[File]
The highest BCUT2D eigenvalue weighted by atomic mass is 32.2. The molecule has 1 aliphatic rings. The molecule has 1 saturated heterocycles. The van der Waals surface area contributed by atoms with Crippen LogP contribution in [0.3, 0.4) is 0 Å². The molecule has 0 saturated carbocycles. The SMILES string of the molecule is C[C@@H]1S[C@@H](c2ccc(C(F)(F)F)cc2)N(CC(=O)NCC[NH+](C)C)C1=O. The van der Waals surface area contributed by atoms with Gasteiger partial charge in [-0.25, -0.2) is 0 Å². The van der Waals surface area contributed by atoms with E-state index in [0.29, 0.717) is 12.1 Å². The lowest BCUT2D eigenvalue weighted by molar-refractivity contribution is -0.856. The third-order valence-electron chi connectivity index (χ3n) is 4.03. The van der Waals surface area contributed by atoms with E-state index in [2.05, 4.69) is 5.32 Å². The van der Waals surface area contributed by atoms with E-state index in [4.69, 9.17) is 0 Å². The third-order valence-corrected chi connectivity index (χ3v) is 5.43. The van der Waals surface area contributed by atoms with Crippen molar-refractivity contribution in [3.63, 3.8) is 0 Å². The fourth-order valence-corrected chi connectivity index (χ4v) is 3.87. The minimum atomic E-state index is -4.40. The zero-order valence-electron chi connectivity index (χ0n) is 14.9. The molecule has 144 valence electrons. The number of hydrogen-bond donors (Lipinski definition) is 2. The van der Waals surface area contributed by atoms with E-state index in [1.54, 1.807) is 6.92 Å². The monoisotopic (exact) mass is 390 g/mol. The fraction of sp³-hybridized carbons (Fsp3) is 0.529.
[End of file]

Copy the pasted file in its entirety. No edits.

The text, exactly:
The highest BCUT2D eigenvalue weighted by atomic mass is 32.2. The molecule has 1 aliphatic rings. The molecule has 1 saturated heterocycles. The van der Waals surface area contributed by atoms with Crippen LogP contribution in [0.3, 0.4) is 0 Å². The molecule has 0 saturated carbocycles. The SMILES string of the molecule is C[C@@H]1S[C@@H](c2ccc(C(F)(F)F)cc2)N(CC(=O)NCC[NH+](C)C)C1=O. The van der Waals surface area contributed by atoms with Gasteiger partial charge in [-0.25, -0.2) is 0 Å². The van der Waals surface area contributed by atoms with E-state index in [0.29, 0.717) is 12.1 Å². The lowest BCUT2D eigenvalue weighted by molar-refractivity contribution is -0.856. The third-order valence-electron chi connectivity index (χ3n) is 4.03. The van der Waals surface area contributed by atoms with E-state index in [2.05, 4.69) is 5.32 Å². The van der Waals surface area contributed by atoms with E-state index in [4.69, 9.17) is 0 Å². The third-order valence-corrected chi connectivity index (χ3v) is 5.43. The van der Waals surface area contributed by atoms with Crippen molar-refractivity contribution in [3.63, 3.8) is 0 Å². The fourth-order valence-corrected chi connectivity index (χ4v) is 3.87. The minimum atomic E-state index is -4.40. The zero-order valence-electron chi connectivity index (χ0n) is 14.9. The molecule has 144 valence electrons. The number of hydrogen-bond donors (Lipinski definition) is 2. The van der Waals surface area contributed by atoms with E-state index in [1.54, 1.807) is 6.92 Å². The monoisotopic (exact) mass is 390 g/mol. The fraction of sp³-hybridized carbons (Fsp3) is 0.529.